Later this week (Feb. 3 & 4, 2011), an imaginative discussion about society, emerging technologies, and the role of government, Here Be Dragons: Governing a Technologically Uncertain Future, will take place at Google’s Washington, DC, headquarters. The event (one of a series dubbed ‘Future Tense’) is the result of a partnership between Arizona State University, the New America Foundation, and Slate magazine. Not surprisingly Slate has an article about the event but it’s written by Robert J. Sawyer, a Canadian science fiction novelist and it’s not about the event per se. From the Slate article, The Purpose of Science Fiction; How it teaches governments—and citizens—how to understand the future of technology,
… science-fiction writers explore these issues in ways that working scientists simply can’t. Some years ago, for a documentary for Discovery Channel Canada, I interviewed neurobiologist Joe Tsien, who had created superintelligent mice in his lab at Princeton—something he freely spoke about when the cameras were off. But as soon as we started rolling, and I asked him about the creation of smarter mice, he made a “cut” gesture. “We can talk about the mice having better memories but not about them being smarter. The public will be all over me if they think we’re making animals more intelligent.”
But science-fiction writers do get to talk about the real meaning of research. We’re not beholden to skittish funding bodies and so are free to speculate about the full range of impacts that new technologies might have—not just the upsides but the downsides, too. And we always look at the human impact rather than couching research in vague, nonthreatening terms.
That bit about ‘smarter mice’ is related to the issue I was discussing in regard to PBS’s Nova Series: Making Stuff and their approach to transgenic goats (my Jan. 21, 2011 posting). Many people are distressed by this notion of crossing boundaries and ‘playing God’ to the point where discussion is rendered difficult if not impossible.The ‘smarter mice’ issue points to a related problem in that people find some boundaries more acceptable to cross than others.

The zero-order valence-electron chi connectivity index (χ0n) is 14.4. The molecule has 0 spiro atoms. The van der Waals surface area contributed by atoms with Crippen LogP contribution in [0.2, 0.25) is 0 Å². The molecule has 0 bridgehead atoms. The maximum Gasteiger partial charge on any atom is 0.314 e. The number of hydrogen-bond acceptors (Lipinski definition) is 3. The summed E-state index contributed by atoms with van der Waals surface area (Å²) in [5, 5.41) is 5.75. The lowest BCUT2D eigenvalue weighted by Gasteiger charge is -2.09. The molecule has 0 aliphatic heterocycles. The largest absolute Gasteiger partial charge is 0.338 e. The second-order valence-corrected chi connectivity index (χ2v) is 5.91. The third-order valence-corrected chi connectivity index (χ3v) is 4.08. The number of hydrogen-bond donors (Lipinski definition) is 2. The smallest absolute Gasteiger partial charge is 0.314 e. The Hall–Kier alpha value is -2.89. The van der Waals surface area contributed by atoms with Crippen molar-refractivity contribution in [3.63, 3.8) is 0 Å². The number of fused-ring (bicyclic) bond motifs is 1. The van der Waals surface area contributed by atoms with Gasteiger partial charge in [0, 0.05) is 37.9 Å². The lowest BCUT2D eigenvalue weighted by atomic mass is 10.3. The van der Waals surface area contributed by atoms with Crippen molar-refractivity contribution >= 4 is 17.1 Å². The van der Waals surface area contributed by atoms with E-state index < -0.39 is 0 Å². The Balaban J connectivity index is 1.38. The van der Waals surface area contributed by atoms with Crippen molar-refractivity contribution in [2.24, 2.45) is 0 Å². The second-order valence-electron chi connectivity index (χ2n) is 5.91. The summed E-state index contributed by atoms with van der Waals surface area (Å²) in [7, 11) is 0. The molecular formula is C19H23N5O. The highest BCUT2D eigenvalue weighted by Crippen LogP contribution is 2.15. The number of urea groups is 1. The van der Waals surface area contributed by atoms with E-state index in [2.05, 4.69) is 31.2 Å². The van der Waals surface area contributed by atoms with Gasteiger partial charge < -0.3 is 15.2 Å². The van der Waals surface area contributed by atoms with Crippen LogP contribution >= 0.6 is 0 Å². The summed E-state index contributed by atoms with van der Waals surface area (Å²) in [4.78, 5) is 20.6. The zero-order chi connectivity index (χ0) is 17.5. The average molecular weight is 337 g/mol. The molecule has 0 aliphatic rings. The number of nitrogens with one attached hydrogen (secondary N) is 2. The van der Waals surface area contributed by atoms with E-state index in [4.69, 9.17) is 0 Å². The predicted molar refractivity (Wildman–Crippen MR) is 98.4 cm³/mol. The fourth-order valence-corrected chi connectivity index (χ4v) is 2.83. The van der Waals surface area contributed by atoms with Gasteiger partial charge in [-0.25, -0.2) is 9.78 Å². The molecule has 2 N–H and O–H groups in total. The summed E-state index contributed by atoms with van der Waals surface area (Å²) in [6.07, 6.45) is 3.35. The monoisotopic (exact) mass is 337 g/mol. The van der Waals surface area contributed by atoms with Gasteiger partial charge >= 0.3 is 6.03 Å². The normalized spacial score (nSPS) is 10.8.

Sawyer’s point about science fiction being a means of holding the discussion is well taken. He will be presenting at this week’s ‘Dragons’ event. Here’s more about it,
Maps in the old days often included depictions of sea dragons or lions to connote unknown or dangerous terrain. Unfortunately, when it comes to a future that will be altered in unimaginable ways by emerging technologies, society and government cannot simply lay down a “Here Be Dragons” marker with a fanciful illustration to signal that most of us have no clue.
How does a democratic society both nurture and regulate — and find the right balance between those two imperatives — fast-evolving technologies poised to radically alter life?
Synthetic biology, with its potential to engineer and manipulate living organisms, and the Internet, which continues to alter how we live and relate to each other, offer two compelling cases in point.
Future Tense is convening at Google DC a number of leading scientists, Internet thinkers, governance experts and science fiction writers to grapple with the challenge of governing an unchartered future.
One last thought, I am curious about the fact that the ‘Dragons’ event is being held at a Google headquarters yet Google is not a sponsor, a host, or a partner.